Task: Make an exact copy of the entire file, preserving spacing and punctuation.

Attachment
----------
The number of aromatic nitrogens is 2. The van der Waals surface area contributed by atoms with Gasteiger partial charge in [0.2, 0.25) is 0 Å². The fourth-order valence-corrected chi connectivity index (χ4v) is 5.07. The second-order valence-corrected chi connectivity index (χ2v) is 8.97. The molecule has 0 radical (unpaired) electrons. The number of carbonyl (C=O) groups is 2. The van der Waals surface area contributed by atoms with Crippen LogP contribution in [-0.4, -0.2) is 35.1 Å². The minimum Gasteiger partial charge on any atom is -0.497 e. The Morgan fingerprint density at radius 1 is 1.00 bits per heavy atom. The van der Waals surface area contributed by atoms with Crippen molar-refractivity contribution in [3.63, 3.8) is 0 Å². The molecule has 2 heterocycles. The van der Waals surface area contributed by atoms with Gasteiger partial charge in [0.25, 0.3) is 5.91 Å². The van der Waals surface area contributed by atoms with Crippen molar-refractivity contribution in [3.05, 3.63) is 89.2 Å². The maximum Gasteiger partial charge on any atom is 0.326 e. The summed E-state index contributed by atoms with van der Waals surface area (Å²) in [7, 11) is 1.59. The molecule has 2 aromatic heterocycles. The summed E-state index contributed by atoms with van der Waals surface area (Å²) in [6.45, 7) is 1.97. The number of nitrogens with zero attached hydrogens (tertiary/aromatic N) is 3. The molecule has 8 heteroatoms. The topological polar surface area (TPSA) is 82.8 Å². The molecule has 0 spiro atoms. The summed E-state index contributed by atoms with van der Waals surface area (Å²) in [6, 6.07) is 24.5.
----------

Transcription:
The number of aromatic nitrogens is 2. The van der Waals surface area contributed by atoms with Gasteiger partial charge in [0.2, 0.25) is 0 Å². The fourth-order valence-corrected chi connectivity index (χ4v) is 5.07. The second-order valence-corrected chi connectivity index (χ2v) is 8.97. The molecule has 0 radical (unpaired) electrons. The number of carbonyl (C=O) groups is 2. The van der Waals surface area contributed by atoms with Crippen LogP contribution in [-0.4, -0.2) is 35.1 Å². The minimum Gasteiger partial charge on any atom is -0.497 e. The Morgan fingerprint density at radius 1 is 1.00 bits per heavy atom. The van der Waals surface area contributed by atoms with Crippen molar-refractivity contribution in [3.63, 3.8) is 0 Å². The molecule has 2 heterocycles. The van der Waals surface area contributed by atoms with Gasteiger partial charge in [0.25, 0.3) is 5.91 Å². The van der Waals surface area contributed by atoms with Crippen molar-refractivity contribution in [3.05, 3.63) is 89.2 Å². The maximum Gasteiger partial charge on any atom is 0.326 e. The summed E-state index contributed by atoms with van der Waals surface area (Å²) in [7, 11) is 1.59. The molecule has 2 aromatic heterocycles. The summed E-state index contributed by atoms with van der Waals surface area (Å²) in [6.45, 7) is 1.97. The number of nitrogens with zero attached hydrogens (tertiary/aromatic N) is 3. The molecule has 8 heteroatoms. The topological polar surface area (TPSA) is 82.8 Å². The molecule has 0 spiro atoms. The summed E-state index contributed by atoms with van der Waals surface area (Å²) in [6, 6.07) is 24.5.